“My daughter is a doctor and she got vaccinated, which was reassuring that it was OK to get vaccinated.” — a 64-year-old Asian Democratic woman in Texas

“Friends and family talked me into it, as did my place of employment.” — a 28-year-old white independent man in Virginia

“My husband bugged me to get it and I gave in.” — a 42-year-old white Republican woman in Indiana

“I was told by my doctor that she strongly recommend I get the vaccine because I have diabetes.” — a 47-year-old white Republican woman in Florida

These comments suggest that continued grass-roots campaigns may have a bigger effect at this stage than public-service ad campaigns. The one exception to that may be prominent figures from groups that still have higher vaccine skepticism, like Republican politicians and Black community leaders.

3. Learning that not being vaccinated will prevent people from doing some things.

There is now a roiling debate over vaccine mandates, with some hospitals, colleges, cruise-ship companies and others implementing them — and some state legislators trying to ban mandates. The Kaiser poll suggests that these requirements can influence a meaningful number of skeptics to get shots, sometimes just for logistical reasons.

“Hearing that the travel quarantine restrictions would be lifted for those people that are vaccinated was a major reason for my change of thought.” — a 43-year-old Black Democratic man in Virginia

“To see events or visit some restaurants, it was easier to be vaccinated.” — a 39-year-old white independent man in New Jersey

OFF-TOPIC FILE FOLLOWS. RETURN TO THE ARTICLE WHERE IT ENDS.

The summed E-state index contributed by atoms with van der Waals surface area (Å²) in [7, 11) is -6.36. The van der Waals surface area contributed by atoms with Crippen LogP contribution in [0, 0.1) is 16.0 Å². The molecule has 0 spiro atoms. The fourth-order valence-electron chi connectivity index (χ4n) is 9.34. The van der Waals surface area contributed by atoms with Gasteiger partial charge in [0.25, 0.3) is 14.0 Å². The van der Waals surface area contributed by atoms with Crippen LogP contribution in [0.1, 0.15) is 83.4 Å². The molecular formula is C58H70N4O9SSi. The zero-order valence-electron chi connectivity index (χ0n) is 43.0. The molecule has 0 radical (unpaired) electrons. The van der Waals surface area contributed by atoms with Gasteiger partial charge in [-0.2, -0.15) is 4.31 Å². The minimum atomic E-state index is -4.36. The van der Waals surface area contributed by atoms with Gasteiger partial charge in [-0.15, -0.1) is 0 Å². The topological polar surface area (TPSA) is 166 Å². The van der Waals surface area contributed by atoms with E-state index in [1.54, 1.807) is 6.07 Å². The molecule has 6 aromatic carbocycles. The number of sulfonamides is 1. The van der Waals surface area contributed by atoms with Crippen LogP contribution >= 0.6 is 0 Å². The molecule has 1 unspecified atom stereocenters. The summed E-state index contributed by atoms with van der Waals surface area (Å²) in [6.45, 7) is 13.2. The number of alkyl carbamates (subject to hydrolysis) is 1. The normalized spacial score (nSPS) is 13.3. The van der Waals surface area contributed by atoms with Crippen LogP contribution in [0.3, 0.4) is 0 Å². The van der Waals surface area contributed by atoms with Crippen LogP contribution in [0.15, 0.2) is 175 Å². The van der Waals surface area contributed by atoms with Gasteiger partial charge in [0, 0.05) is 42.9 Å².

“Bahamas trip required a COVID shot.” — a 43-year-old Hispanic independent man in Pennsylvania

More on the virus:

  • A Japanese court sentenced two Americans to prison for helping the former Nissan leader Carlos Ghosn escape from Japan in a box.

  • Although the Me Too movement heightened awareness of the prevalence of sexual assault, the struggle to prosecute cases has endured.

  • Mat George, co-host of the podcast “She Rates Dogs,” died after a hit-and-run in Los Angeles. He was 26.

  • The green economy is shaping up to be filled with grueling work schedules, few unions, middling wages and limited benefits, The Times’s Noam Scheiber reports.

  • Several governments use a cyberespionage tool to target rights activists, dissidents and journalists, leaked data suggests.

  • Tadej Pogacar, a 22-year-old cycling phenom from Slovenia, won his second straight Tour de France.

Bret Stephens and Gail Collins discuss big government.

Shortly after the 2020 presidential election, five women teamed up to assign Vice President-elect Kamala Harris a name sign — the equivalent of a person’s name in American Sign Language.

The women — Ebony Gooden, Kavita Pipalia, Smita Kothari, Candace Jones and Arlene Ngalle-Paryani — are members of the “capital D Deaf community,” a term some deaf people use to indicate they embrace deafness as a cultural identity and communicate primarily through ASL.

Through social media, people submitted suggestions and put the entries to a vote. The result: A name sign that draws inspiration, among other things, from the sign for “lotus flower” — the translation of “Kamala” in Sanskrit — and the number three, highlighting Harris’s trifecta as the first Black, Indian and female vice president.

“Name signs given to political leaders are usually created by white men, but for this one we wanted to not only represent women, but diversity — Black women, Indian women,” Kothari said. Read more about it, and see videos of the signs. — Sanam Yar, a Morning writer

The pangram from Friday’s Spelling Bee was lengthened. Here is today’s puzzle — or you can play online.